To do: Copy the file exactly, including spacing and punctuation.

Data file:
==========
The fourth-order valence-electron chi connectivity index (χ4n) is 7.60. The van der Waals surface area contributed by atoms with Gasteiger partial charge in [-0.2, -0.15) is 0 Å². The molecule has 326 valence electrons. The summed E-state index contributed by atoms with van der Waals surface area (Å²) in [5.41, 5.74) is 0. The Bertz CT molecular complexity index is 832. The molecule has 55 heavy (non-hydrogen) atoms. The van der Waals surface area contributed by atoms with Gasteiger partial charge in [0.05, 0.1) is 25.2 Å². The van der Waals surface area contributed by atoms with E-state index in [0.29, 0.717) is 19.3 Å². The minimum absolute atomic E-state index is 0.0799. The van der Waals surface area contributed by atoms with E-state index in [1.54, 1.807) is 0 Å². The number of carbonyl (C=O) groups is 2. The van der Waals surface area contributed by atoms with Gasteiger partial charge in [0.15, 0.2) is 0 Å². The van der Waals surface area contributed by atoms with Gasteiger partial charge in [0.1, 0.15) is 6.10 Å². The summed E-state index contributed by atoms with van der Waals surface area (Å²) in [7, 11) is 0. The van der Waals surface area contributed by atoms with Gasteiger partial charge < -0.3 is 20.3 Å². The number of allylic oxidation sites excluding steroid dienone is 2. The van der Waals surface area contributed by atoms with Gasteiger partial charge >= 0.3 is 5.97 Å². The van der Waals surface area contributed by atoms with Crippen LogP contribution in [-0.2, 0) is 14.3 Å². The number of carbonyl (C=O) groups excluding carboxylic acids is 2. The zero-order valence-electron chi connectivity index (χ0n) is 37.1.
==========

The fourth-order valence-electron chi connectivity index (χ4n) is 7.60. The van der Waals surface area contributed by atoms with Gasteiger partial charge in [-0.2, -0.15) is 0 Å². The molecule has 326 valence electrons. The summed E-state index contributed by atoms with van der Waals surface area (Å²) in [5.41, 5.74) is 0. The Bertz CT molecular complexity index is 832. The molecule has 55 heavy (non-hydrogen) atoms. The van der Waals surface area contributed by atoms with Gasteiger partial charge in [0.05, 0.1) is 25.2 Å². The van der Waals surface area contributed by atoms with E-state index in [0.29, 0.717) is 19.3 Å². The minimum absolute atomic E-state index is 0.0799. The van der Waals surface area contributed by atoms with E-state index in [1.54, 1.807) is 0 Å². The number of carbonyl (C=O) groups is 2. The van der Waals surface area contributed by atoms with Gasteiger partial charge in [0.15, 0.2) is 0 Å². The van der Waals surface area contributed by atoms with Gasteiger partial charge in [0.1, 0.15) is 6.10 Å². The summed E-state index contributed by atoms with van der Waals surface area (Å²) in [7, 11) is 0. The van der Waals surface area contributed by atoms with Gasteiger partial charge < -0.3 is 20.3 Å². The number of allylic oxidation sites excluding steroid dienone is 2. The van der Waals surface area contributed by atoms with Gasteiger partial charge >= 0.3 is 5.97 Å². The van der Waals surface area contributed by atoms with Crippen LogP contribution in [-0.2, 0) is 14.3 Å². The number of carbonyl (C=O) groups excluding carboxylic acids is 2. The zero-order valence-electron chi connectivity index (χ0n) is 37.1.